The battle was not being fought in a vacuum. Around 10 in the morning, Ora Linderfelt, the lieutenant’s wife, made a panicky call to the Trinidad National Guard armory, where the new Company A was being put together. “She said the troops at Cedar Hill were being killed and that they wanted to have help.” The soldiers rounded up their gear, including a machine gun, and headed for the train station. In what by now had become a common occurrence, the union crew refused to work the train, and the soldiers were delayed an hour until a less recalcitrant crew could be found. The troop train arrived in Rameyville, on the southern side of the hill overlooking the Cedar Hill military outpost, around 1 p.m.. With no wagon to move the heavy machine gun closer to the battle, the troops commandeered a car near the station driven by W.J. Hall, who was out for a drive with a friend, the friend’s daughter and another man. “I was under the impression that it was of no use trying to resist letting them have the car.” Hall knew a few of the soldiers, but not all. One named Jack Cold placed the gun in the back of the while another handled the tripod. Still others slid heavy long boxes of ammunition – about six inches high, a foot wide and eighteen inches long – in beneath the gun. Hall slowly drove up the hill to a crest overlooking a steel bridge, where the soldiers unloaded the weapon and ammunition. While Hall was there, a commander he didn’t recognize gave the order of the day: “For those men to go in and clean out the colony. For them to drive everyone out and burn the colony.” As Hall drove back down the hill, the machine gun opened fire, adding to the constant chatter from Water Tank Hill.

Reinforcements chased in from all directions. Mine guards and scabs emerged from out of the Delagua and Berwind canyons to join the militia, and armed strikers headed south from Aguilar. Two doctors, Aca Harvey and Joseph Davis, arrived in a horse-drawn buggy after being summoned by union officials to tend to wounded strikers. But their buggy was stopped by several men who had gathered near Bayes’ ranch, northeast of the colony. “They told us we couldn’t go any further, that it wouldn’t be safe.” Harvey could see some of the strikers and militiamen jockeying for position in the distance, guns cracking. Harvey decided to press ahead alone, figuring one doctor stood a better chance of slipping into the battlefield than two. Davis climbed back in the buggy and headed back to Aguilar. But after Davis left, Harvey realized he would need help toting his medical bags; Bayes volunteered and the two men, moving low, headed for the arroyo.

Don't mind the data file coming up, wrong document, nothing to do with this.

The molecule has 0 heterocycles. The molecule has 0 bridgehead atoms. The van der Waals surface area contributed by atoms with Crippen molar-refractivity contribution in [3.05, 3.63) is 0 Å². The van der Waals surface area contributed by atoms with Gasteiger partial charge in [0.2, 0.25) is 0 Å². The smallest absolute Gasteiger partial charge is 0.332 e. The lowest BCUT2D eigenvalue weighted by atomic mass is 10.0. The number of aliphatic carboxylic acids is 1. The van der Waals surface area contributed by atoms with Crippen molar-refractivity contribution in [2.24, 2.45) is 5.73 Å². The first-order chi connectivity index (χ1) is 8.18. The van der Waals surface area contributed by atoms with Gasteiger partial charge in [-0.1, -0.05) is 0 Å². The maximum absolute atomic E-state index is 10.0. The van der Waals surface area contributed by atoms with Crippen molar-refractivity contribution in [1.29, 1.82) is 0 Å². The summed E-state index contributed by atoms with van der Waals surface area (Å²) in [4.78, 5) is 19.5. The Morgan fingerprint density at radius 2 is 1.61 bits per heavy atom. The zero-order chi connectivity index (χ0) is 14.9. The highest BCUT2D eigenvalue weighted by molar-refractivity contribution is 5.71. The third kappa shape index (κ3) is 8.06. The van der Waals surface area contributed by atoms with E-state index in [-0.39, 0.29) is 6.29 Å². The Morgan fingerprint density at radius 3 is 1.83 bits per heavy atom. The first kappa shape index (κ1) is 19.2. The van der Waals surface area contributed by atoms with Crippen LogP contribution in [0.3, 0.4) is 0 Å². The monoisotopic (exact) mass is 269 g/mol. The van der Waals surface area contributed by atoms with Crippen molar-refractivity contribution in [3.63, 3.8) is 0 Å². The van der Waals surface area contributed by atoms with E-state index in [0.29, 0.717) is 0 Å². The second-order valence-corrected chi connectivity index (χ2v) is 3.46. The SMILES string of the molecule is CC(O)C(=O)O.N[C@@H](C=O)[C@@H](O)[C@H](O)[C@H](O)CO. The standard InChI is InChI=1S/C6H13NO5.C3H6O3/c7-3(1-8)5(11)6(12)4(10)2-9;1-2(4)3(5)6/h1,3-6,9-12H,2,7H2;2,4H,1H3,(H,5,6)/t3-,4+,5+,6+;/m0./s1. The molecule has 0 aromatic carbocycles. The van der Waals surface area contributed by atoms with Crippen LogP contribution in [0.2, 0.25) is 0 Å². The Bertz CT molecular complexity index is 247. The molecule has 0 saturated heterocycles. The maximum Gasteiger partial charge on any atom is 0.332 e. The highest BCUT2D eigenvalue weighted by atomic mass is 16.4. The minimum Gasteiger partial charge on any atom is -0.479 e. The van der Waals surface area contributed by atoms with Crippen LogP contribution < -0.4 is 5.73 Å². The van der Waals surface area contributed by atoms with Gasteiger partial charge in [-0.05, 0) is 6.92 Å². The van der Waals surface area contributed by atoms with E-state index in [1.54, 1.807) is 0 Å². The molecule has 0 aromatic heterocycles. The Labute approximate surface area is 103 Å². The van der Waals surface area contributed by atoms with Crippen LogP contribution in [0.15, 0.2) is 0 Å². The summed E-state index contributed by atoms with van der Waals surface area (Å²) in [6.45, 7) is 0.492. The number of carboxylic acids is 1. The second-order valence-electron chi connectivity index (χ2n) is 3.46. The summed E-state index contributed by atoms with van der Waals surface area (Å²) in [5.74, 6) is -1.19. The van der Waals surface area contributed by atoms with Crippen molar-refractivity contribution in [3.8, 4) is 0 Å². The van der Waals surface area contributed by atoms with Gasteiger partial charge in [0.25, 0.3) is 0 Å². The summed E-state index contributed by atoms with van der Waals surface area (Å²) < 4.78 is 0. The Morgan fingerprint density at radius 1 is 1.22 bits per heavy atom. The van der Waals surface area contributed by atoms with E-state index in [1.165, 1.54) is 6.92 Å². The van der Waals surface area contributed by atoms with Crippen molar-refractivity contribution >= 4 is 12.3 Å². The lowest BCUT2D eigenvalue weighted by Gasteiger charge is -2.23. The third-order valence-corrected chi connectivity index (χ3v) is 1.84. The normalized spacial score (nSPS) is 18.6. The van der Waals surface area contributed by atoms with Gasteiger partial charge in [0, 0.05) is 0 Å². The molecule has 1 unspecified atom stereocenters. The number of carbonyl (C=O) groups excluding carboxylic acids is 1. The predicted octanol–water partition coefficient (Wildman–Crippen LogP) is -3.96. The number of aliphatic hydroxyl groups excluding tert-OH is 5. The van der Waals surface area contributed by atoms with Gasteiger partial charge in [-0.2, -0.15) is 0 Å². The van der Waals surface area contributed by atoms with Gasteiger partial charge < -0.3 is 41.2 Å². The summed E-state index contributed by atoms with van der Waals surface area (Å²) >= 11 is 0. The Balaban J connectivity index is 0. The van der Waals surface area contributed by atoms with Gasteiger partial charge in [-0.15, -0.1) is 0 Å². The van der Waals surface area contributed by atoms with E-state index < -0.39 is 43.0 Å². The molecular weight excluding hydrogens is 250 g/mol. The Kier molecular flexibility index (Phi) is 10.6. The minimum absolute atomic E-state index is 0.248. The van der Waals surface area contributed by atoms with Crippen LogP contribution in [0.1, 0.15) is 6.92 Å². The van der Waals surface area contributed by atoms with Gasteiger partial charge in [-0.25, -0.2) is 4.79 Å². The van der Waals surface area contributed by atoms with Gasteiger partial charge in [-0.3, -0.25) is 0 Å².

One striker was reported lying wounded near the pump house off the C&S tracks just north of the colony, next to the well hiding the women and children. The two men followed the arroyo to within 100 yards when shots rang out from around Dominic Ray’s stone farmhouse about 300 yards west of the water well. One of the bullets whizzed past Bayes’ head, and he dove into a low spot for cover. Other bullets narrowly missed Harvey, who was trailing behind and even more exposed. The doctor scurried across a barren section before diving into a cutout. He unfurled a small white flag he had ripped from a cotton sheet and tried to signal that he was not part of the battle. “Every time I stuck it out, it would be shot at.”

Bayes waited more than a half hour for Harvey to catch up with him. When the doctor didn’t move – “I think it was cold feet,” Bayes said – Bayes dropped back with the bags, left them with Harvey, and headed home. A handful of strikers, meanwhile, made their way to Harvey and began returning fire on the stone house, offering cover for the doctor to sprint across the open space to the rail bridge. “I found a man there who was shot through the head. He was not dead, but he was dying.” This may have been Rubino, the man felled running for the arroyo. The strikers told Harvey of another wounded man further north, by the pump house. His pockets stuffed with supplies, Harvey crawled along the rail line until he reached the water well and slipped over the edge. He saw the Korich family, the Gorcis, Thomas and others, huddled with fear and damp, and two wounded men on the upper level, just out of reach of flying bullets. “One of the men that was shot crawled away,” Harvey said. The other man, the one Korich heard crying, stayed in place, Harvey trying to treat his wounds.